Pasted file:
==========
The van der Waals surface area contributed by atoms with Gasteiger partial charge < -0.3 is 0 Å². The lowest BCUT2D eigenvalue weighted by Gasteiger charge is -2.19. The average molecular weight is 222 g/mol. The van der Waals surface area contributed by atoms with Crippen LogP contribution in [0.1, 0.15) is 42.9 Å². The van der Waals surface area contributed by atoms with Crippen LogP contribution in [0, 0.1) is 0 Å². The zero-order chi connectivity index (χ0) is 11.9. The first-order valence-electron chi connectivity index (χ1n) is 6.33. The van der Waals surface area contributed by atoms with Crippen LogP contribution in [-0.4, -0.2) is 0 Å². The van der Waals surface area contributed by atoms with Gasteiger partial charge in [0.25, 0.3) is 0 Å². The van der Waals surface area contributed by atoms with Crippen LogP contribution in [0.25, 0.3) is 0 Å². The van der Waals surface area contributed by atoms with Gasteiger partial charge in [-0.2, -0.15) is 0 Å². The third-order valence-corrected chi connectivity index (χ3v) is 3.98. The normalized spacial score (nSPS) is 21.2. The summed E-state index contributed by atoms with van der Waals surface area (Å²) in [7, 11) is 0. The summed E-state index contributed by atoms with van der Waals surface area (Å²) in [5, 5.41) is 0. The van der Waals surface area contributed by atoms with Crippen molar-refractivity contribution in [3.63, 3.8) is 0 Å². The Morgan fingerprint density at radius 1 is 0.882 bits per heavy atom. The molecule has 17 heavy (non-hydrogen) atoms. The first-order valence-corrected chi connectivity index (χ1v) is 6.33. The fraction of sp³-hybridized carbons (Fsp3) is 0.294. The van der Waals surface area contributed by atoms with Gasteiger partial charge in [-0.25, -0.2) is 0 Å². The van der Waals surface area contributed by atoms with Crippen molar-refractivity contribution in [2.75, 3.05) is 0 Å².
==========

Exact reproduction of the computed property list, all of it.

The van der Waals surface area contributed by atoms with Gasteiger partial charge < -0.3 is 0 Å². The lowest BCUT2D eigenvalue weighted by Gasteiger charge is -2.19. The average molecular weight is 222 g/mol. The van der Waals surface area contributed by atoms with Crippen LogP contribution in [0.1, 0.15) is 42.9 Å². The van der Waals surface area contributed by atoms with Crippen LogP contribution in [0, 0.1) is 0 Å². The zero-order chi connectivity index (χ0) is 11.9. The first-order valence-electron chi connectivity index (χ1n) is 6.33. The van der Waals surface area contributed by atoms with Crippen LogP contribution in [-0.4, -0.2) is 0 Å². The van der Waals surface area contributed by atoms with Gasteiger partial charge in [0.25, 0.3) is 0 Å². The van der Waals surface area contributed by atoms with Crippen LogP contribution in [0.25, 0.3) is 0 Å². The van der Waals surface area contributed by atoms with Gasteiger partial charge in [-0.2, -0.15) is 0 Å². The third-order valence-corrected chi connectivity index (χ3v) is 3.98. The normalized spacial score (nSPS) is 21.2. The summed E-state index contributed by atoms with van der Waals surface area (Å²) in [7, 11) is 0. The summed E-state index contributed by atoms with van der Waals surface area (Å²) in [5, 5.41) is 0. The van der Waals surface area contributed by atoms with Crippen molar-refractivity contribution in [3.63, 3.8) is 0 Å². The Morgan fingerprint density at radius 1 is 0.882 bits per heavy atom. The molecule has 17 heavy (non-hydrogen) atoms. The first-order valence-corrected chi connectivity index (χ1v) is 6.33. The fraction of sp³-hybridized carbons (Fsp3) is 0.294. The van der Waals surface area contributed by atoms with Gasteiger partial charge in [-0.25, -0.2) is 0 Å². The van der Waals surface area contributed by atoms with Crippen molar-refractivity contribution in [2.75, 3.05) is 0 Å².